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The tiebreaker – more recently shortened to just "tiebreak", though both terms are still used interchangeably – was invented by James Van Alen and unveiled in 1965 as an experiment at the pro tournament he sponsored at Newport Casino, Rhode Island,[23] after an earlier, unsuccessful attempt to speed up the game by the use of his so-called "Van Alen Streamlined Scoring System" ("VASSS"). For two years before the Open Era, in 1955 and 1956, the United States Pro Championship in Cleveland, Ohio, was played by VASSS rules. The scoring was the same as that in table tennis, with sets played to 21 points and players alternating five services, with no second service. The rules were created partially to limit the effectiveness of the powerful service of the reigning professional champion, Pancho Gonzales. Even with the new rules, however, Gonzales beat Pancho Segura in the finals of both tournaments. Even though the 1955 match went to 5 sets, with Gonzales barely holding on to win the last one 21–19, it is reported to have taken 47 minutes to complete.[24] The fans attending the matches preferred the traditional rules, however, and in 1957 the tournament reverted to the old method of scoring.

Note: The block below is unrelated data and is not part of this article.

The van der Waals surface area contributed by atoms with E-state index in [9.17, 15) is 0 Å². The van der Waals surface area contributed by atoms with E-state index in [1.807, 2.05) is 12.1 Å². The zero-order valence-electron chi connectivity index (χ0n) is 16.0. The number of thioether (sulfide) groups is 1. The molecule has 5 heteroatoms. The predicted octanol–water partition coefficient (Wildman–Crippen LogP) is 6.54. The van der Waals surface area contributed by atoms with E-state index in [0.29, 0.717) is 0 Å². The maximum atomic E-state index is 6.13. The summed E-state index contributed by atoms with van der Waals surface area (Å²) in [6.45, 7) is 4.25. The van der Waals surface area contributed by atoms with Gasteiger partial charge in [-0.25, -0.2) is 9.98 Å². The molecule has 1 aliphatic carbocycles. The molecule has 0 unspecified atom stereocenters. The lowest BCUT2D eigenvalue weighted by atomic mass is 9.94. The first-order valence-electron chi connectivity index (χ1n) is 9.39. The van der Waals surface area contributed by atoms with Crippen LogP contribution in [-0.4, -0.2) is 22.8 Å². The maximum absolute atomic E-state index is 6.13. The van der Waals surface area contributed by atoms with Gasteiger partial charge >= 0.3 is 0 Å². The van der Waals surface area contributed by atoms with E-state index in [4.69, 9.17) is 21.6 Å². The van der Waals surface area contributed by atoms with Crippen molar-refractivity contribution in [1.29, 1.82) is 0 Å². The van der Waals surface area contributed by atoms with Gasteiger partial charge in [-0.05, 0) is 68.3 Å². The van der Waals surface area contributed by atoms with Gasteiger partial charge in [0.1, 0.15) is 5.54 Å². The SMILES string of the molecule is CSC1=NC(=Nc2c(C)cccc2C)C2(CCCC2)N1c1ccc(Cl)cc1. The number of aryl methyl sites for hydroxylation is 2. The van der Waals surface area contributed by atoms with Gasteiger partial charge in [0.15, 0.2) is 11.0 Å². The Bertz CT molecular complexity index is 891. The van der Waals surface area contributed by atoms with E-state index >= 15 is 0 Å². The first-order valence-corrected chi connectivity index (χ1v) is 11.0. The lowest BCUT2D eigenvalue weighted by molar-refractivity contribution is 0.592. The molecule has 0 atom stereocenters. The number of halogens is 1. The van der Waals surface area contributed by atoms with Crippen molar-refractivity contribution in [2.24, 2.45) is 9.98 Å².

Before hiring a local contractor to build your play court, ask plenty of questions and do your research. Tennis court construction is a highly specialized field, so it's important to find a contractor with extensive experience. Kolkmann recommends using someone who is an active member of ASBA, with at least 15% to 20% of annual business devoted to designing and constructing sport surfaces. (ASBA has a searchable database of certified builder members.)